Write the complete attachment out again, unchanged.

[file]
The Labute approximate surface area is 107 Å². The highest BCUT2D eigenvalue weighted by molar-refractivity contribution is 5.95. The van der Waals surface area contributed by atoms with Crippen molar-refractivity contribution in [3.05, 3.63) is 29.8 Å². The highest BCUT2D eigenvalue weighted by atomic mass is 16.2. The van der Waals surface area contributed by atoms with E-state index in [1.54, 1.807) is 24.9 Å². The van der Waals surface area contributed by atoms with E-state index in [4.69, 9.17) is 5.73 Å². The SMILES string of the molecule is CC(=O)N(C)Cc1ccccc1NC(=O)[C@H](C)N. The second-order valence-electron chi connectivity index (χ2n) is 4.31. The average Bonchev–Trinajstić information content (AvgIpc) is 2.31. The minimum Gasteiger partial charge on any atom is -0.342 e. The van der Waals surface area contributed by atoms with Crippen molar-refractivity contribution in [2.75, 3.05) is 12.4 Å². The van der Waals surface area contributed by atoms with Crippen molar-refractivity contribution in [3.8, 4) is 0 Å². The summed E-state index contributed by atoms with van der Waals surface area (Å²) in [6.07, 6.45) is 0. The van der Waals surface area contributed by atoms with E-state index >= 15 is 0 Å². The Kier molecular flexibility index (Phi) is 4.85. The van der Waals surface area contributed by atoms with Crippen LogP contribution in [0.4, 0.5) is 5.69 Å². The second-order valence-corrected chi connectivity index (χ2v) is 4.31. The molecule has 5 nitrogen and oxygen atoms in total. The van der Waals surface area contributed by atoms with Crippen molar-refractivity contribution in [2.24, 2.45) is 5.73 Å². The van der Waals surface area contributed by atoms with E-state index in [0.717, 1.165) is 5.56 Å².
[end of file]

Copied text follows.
The Labute approximate surface area is 107 Å². The highest BCUT2D eigenvalue weighted by molar-refractivity contribution is 5.95. The van der Waals surface area contributed by atoms with Crippen molar-refractivity contribution in [3.05, 3.63) is 29.8 Å². The highest BCUT2D eigenvalue weighted by atomic mass is 16.2. The van der Waals surface area contributed by atoms with E-state index in [1.54, 1.807) is 24.9 Å². The van der Waals surface area contributed by atoms with E-state index in [4.69, 9.17) is 5.73 Å². The SMILES string of the molecule is CC(=O)N(C)Cc1ccccc1NC(=O)[C@H](C)N. The second-order valence-electron chi connectivity index (χ2n) is 4.31. The average Bonchev–Trinajstić information content (AvgIpc) is 2.31. The minimum Gasteiger partial charge on any atom is -0.342 e. The van der Waals surface area contributed by atoms with Crippen molar-refractivity contribution in [2.75, 3.05) is 12.4 Å². The van der Waals surface area contributed by atoms with Crippen molar-refractivity contribution in [3.8, 4) is 0 Å². The summed E-state index contributed by atoms with van der Waals surface area (Å²) in [6.07, 6.45) is 0. The van der Waals surface area contributed by atoms with E-state index >= 15 is 0 Å². The Kier molecular flexibility index (Phi) is 4.85. The van der Waals surface area contributed by atoms with Crippen LogP contribution in [0.4, 0.5) is 5.69 Å². The second-order valence-corrected chi connectivity index (χ2v) is 4.31. The molecule has 5 nitrogen and oxygen atoms in total. The van der Waals surface area contributed by atoms with Crippen molar-refractivity contribution in [2.24, 2.45) is 5.73 Å². The van der Waals surface area contributed by atoms with E-state index in [0.717, 1.165) is 5.56 Å².